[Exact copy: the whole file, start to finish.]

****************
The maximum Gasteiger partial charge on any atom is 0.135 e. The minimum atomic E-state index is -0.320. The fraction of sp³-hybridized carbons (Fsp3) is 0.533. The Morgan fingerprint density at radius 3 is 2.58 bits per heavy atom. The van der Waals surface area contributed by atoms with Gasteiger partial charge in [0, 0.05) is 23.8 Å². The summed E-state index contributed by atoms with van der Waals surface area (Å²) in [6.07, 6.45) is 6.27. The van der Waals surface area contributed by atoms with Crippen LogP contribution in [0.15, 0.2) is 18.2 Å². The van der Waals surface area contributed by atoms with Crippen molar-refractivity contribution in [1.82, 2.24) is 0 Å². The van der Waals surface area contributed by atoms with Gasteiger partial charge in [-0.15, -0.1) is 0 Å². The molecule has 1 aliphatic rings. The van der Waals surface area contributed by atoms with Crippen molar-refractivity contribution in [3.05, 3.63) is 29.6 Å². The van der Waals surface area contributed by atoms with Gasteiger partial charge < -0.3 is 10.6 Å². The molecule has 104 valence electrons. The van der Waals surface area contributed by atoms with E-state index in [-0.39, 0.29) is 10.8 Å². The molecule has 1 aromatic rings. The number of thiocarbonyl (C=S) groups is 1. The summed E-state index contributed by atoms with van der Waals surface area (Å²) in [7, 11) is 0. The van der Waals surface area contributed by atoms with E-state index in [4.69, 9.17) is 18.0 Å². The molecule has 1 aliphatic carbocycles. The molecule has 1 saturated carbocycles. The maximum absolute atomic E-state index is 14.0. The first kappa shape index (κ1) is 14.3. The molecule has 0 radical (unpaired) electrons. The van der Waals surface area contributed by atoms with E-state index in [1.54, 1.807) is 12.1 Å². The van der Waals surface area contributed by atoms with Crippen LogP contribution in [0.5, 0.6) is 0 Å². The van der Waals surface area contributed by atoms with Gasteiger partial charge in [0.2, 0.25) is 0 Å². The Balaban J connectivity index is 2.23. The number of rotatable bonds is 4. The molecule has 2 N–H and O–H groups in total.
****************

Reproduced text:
The maximum Gasteiger partial charge on any atom is 0.135 e. The minimum atomic E-state index is -0.320. The fraction of sp³-hybridized carbons (Fsp3) is 0.533. The Morgan fingerprint density at radius 3 is 2.58 bits per heavy atom. The van der Waals surface area contributed by atoms with Gasteiger partial charge in [0, 0.05) is 23.8 Å². The summed E-state index contributed by atoms with van der Waals surface area (Å²) in [6.07, 6.45) is 6.27. The van der Waals surface area contributed by atoms with Crippen LogP contribution in [0.15, 0.2) is 18.2 Å². The van der Waals surface area contributed by atoms with Crippen molar-refractivity contribution in [1.82, 2.24) is 0 Å². The van der Waals surface area contributed by atoms with Gasteiger partial charge in [-0.15, -0.1) is 0 Å². The molecule has 1 aliphatic rings. The van der Waals surface area contributed by atoms with Crippen molar-refractivity contribution in [3.05, 3.63) is 29.6 Å². The van der Waals surface area contributed by atoms with Gasteiger partial charge < -0.3 is 10.6 Å². The molecule has 104 valence electrons. The van der Waals surface area contributed by atoms with E-state index in [-0.39, 0.29) is 10.8 Å². The molecule has 1 aromatic rings. The number of thiocarbonyl (C=S) groups is 1. The summed E-state index contributed by atoms with van der Waals surface area (Å²) in [7, 11) is 0. The van der Waals surface area contributed by atoms with E-state index in [4.69, 9.17) is 18.0 Å². The molecule has 1 aliphatic carbocycles. The molecule has 1 saturated carbocycles. The maximum absolute atomic E-state index is 14.0. The first kappa shape index (κ1) is 14.3. The molecule has 0 radical (unpaired) electrons. The van der Waals surface area contributed by atoms with E-state index in [1.54, 1.807) is 12.1 Å². The van der Waals surface area contributed by atoms with Crippen LogP contribution in [0.5, 0.6) is 0 Å². The van der Waals surface area contributed by atoms with Gasteiger partial charge in [0.2, 0.25) is 0 Å². The Balaban J connectivity index is 2.23. The number of rotatable bonds is 4. The molecule has 2 N–H and O–H groups in total.